Job Teixeira de Oliveira, Rubens Alves de Oliveira, Domingos Sarvio Magalhães Valente, Isabela da Silva Ribeiro, and Paulo Eduardo Teodoro
The study aimed to analyze the distribution and spatial autocorrelation of irrigation concerning the other productive components of the garlic crop. The productive components were distributed in thematic maps, and the spatial autocorrelation was estimated by the Moran index, which quantifies the autocorrelation degree. Results show that irrigation contributes to higher yield, with bulbs of larger diameter and heavier cloves. Plants under drought stress conditions tend to develop wider and longer leaves with a higher shoot dry matter. The bivariate analysis revealed that irrigation in garlic is closely related to all explanatory variables.
Fulya Baysal-Gurel, Ravi Bika, Christina Jennings, Cristi Palmer, and Terri Simmons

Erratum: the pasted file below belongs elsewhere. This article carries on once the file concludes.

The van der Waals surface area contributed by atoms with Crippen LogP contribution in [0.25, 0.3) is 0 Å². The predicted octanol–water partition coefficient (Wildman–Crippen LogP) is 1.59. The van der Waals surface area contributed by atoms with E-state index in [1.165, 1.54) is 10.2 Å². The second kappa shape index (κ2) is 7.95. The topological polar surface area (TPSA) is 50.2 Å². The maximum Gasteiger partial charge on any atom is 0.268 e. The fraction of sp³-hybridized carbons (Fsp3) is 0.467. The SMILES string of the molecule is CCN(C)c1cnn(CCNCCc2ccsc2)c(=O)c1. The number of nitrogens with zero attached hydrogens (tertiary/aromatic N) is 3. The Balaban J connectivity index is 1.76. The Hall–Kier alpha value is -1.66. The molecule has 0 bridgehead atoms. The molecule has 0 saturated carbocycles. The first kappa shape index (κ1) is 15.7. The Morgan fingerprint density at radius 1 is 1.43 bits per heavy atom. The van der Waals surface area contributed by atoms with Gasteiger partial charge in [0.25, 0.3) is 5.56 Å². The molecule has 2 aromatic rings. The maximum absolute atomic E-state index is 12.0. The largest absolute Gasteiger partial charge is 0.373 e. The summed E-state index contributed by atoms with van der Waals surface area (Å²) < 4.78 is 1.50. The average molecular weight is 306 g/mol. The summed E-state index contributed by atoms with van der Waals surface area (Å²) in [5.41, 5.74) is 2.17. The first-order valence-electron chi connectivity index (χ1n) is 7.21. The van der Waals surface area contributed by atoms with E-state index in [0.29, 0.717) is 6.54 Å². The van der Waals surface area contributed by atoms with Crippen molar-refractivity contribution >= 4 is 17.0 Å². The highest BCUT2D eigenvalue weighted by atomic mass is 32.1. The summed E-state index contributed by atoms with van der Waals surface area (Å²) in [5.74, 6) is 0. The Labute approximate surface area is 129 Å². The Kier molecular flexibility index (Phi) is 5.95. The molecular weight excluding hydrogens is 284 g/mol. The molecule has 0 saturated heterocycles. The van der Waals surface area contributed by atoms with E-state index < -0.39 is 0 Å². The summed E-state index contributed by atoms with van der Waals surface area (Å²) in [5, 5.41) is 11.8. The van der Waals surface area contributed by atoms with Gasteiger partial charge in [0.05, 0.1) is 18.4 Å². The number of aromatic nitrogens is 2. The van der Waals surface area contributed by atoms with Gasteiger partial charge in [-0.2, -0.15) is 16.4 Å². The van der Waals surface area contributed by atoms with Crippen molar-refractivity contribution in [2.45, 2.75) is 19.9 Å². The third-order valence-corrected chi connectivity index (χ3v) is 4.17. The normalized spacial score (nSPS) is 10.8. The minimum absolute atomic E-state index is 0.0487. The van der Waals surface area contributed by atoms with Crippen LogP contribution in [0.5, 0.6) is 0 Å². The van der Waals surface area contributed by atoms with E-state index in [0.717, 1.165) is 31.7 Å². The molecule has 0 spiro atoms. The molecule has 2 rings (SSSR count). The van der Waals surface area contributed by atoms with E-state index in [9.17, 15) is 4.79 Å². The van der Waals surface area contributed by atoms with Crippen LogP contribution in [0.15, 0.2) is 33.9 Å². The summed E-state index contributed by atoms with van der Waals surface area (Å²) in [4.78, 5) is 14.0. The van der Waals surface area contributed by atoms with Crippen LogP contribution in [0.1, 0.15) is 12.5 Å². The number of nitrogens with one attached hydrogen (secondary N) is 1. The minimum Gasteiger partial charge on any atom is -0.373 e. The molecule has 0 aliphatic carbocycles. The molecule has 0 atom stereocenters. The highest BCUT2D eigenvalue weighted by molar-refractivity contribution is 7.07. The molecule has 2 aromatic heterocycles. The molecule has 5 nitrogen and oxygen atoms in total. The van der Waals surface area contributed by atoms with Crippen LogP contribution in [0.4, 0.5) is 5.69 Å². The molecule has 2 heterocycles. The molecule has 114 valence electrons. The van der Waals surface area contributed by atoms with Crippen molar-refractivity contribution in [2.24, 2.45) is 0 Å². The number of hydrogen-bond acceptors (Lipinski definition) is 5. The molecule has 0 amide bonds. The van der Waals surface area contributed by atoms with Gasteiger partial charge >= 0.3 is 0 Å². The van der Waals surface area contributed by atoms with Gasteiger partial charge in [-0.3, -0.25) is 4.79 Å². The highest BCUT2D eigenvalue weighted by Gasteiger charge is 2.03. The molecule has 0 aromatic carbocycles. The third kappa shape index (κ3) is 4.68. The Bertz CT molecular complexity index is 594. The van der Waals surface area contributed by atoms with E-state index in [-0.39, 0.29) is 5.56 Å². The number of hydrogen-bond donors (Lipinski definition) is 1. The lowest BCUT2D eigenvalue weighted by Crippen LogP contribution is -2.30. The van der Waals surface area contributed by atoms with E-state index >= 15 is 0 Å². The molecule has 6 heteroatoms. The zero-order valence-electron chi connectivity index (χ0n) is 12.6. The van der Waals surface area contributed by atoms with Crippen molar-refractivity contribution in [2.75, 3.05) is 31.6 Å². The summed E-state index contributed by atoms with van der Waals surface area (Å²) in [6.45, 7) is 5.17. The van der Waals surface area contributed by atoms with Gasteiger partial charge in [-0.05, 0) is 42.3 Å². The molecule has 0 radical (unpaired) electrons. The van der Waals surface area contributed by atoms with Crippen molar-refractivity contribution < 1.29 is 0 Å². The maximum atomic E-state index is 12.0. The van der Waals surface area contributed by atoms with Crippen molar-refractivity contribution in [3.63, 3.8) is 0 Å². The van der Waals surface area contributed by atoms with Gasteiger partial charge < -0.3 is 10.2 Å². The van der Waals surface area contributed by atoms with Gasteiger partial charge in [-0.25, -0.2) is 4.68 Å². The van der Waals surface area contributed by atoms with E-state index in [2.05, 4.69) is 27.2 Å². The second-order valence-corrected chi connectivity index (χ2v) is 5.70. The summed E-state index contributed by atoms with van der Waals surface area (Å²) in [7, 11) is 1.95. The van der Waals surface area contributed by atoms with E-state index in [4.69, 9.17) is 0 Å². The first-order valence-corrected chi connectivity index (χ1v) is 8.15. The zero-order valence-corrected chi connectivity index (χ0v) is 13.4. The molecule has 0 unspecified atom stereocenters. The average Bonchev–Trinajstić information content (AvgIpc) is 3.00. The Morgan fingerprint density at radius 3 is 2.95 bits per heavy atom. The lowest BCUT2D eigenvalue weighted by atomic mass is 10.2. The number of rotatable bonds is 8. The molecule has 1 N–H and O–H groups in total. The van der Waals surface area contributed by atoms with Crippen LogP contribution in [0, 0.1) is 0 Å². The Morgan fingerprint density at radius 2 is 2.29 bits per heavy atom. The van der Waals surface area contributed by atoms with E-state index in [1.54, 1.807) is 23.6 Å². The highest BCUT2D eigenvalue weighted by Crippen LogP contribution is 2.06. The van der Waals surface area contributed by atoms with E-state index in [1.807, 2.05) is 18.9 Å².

Magnolia trees (Magnolia sp.) are a popular choice for consumers when choosing flowering woody plants for landscapes. Magnolia species grow in a wide variety of both temperate and tropical locations. Southern magnolia (Magnolia grandiflora) is one of the more popular magnolias due to its pleasing aesthetics: large showy flowers in a range of colors and evergreen foliage. However, magnolias can be affected by algal leaf spot. Algal leaf spot is caused by Cephaleuros virescens, which is a widespread plant parasitic green alga. There has been little research on how to treat algal leaf spot on magnolia plants. This study focuses on identifying effective biological- and chemical-based fungicides for the management of algal leaf spot disease of magnolia plants. Two experiments were conducted in a randomized complete block design with six replications per treatment and a total of 12 treatments, including a nontreated control. The first experiment (Expt. 1) was conducted in a shade house (56% shade) at McMinnville, TN, using southern magnolia plants. The second experiment (Expt. 2) was conducted at a commercial nursery in McMinnvillle, TN, in a field plot planted with ‘Jane’ magnolia (Magnolia liliiflora ‘Nigra’ × Magnolia stellata ‘Rosea’). The algal leaf spot disease severity, disease progression, plant marketability and growth parameters were evaluated. In both experiments, all treatments reduced algal leaf spot disease severity and disease progress in comparison with the nontreated control. In Expt. 1, copper octanoate, copper oxychloride, chlorothalonil water-dispersible granules, chlorothalonil suspension concentrate, didecyl dimethyl ammonium chloride, azoxystrobin + benzovindiflupyr, hydrogen peroxide + peroxyacetic acid, and mono- and di-potassium salts of phosphorus acid + hydrogen peroxide reduced the disease severity and disease progress the most and were not statistically different from one another. In Expt. 2, azoxystrobin + benzovindiflupyr, didecyl dimethyl ammonium chloride, and copper oxychloride significantly reduced disease severity and disease progress (area under disease progress curve). Treatments had no deleterious effect on plant growth parameters such as height and width, and no phytotoxicity of applied treatments or defoliation was observed. Treated magnolia plants had better plant marketability compared with the nontreated control plants. The findings of this study will help growers to achieve better management of algal leaf spot disease on magnolia trees.